Find thousands of books, manuscripts, visual materials and unpublished archives from our collections, many of them with free online access.

Habenular nucleus of zebrafish

  • Dr Steve Wilson
  • Digital Images
  • Online

Available online

view Habenular nucleus of zebrafish

Licence

Attribution 4.0 International (CC BY 4.0)
You can use this work for any purpose, including commercial uses, without restriction under copyright law. You should also provide attribution to the original work, source and licence.
Creative Commons Attribution (CC BY 4.0) terms and conditions https://creativecommons.org/licenses/by/4.0

Selected images from this work


About this work

Description

Despite our apparent perfect bilateral symmetric body plan, we all show small but conspicuous left-right asymmetries that are thought to be evolutionarily advantageous. Brain lateralisation, for instance, leads to an increase in cognitive performance. Zebrafish are useful for studying how left-right brain asymmetries arise during embryonic development and how the resultant asymmetric neuronal circuitry ultimately impacts on function and behaviour. This image shows the habenular nucleus of a zebrafish embryo 4 days post-fertilization. The habenular nucleus is a part of the epithalamus which connects the limbic system (responsible for instinct and mood) to other regions of the brain. The arrangement of the habenular axons is highlighted in magenta in this image, and the synaptic neuropil in cyan. Neurons expressing the gene left-over (lov) are highlighted in green, and are predominantly enriched in the left habenula. Different neuronal subtypes, with a typical molecular signature and neural connectivity pattern, are produced in different ratios in the left and right habenular nucleus and confer their unique asymmetric nature. Width of image is 200 micrometres.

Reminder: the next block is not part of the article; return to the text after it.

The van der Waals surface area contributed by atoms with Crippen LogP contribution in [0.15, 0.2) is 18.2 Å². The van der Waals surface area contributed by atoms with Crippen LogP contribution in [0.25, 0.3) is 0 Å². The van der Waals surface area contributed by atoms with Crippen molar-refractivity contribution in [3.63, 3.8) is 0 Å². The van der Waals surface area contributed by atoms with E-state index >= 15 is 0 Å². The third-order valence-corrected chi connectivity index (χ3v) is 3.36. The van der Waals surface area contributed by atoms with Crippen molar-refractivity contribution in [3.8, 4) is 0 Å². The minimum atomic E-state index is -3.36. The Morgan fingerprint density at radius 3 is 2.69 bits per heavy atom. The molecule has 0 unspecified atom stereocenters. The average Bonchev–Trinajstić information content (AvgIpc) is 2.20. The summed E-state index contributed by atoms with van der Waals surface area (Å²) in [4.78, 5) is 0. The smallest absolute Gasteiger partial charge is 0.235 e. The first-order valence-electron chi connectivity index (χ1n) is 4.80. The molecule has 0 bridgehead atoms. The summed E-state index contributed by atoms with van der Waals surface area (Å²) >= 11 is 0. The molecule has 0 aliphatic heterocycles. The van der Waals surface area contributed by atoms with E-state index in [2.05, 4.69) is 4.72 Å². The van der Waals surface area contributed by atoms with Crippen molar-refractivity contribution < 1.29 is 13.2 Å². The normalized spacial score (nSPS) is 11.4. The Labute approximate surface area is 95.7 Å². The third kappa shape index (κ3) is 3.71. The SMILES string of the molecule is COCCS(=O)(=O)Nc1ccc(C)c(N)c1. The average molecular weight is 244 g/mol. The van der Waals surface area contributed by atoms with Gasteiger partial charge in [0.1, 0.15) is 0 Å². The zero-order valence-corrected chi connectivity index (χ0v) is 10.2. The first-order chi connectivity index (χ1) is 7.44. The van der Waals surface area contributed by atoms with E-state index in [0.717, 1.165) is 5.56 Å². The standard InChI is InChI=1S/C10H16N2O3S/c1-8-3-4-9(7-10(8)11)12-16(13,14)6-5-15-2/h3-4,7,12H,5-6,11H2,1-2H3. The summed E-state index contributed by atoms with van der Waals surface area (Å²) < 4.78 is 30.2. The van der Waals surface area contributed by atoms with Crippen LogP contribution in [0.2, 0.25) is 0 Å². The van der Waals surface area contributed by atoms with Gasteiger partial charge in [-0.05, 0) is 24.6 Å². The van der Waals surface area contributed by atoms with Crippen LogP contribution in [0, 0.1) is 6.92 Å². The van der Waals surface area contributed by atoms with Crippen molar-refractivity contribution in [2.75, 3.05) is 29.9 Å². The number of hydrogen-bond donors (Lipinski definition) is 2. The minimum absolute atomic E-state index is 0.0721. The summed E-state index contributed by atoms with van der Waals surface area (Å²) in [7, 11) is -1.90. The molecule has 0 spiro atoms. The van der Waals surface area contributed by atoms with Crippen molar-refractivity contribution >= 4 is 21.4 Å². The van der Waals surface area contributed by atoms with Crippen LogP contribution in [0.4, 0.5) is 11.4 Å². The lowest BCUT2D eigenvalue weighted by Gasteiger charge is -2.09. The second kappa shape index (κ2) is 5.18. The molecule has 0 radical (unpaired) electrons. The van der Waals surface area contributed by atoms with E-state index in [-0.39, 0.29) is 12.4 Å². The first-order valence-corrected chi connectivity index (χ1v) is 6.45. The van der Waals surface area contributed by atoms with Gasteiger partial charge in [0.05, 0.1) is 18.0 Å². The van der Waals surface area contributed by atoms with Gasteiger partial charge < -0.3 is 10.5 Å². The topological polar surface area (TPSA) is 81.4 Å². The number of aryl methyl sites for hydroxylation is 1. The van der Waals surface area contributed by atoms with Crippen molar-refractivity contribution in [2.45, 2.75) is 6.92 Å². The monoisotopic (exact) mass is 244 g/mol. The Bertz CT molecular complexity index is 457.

Contributors



Permanent link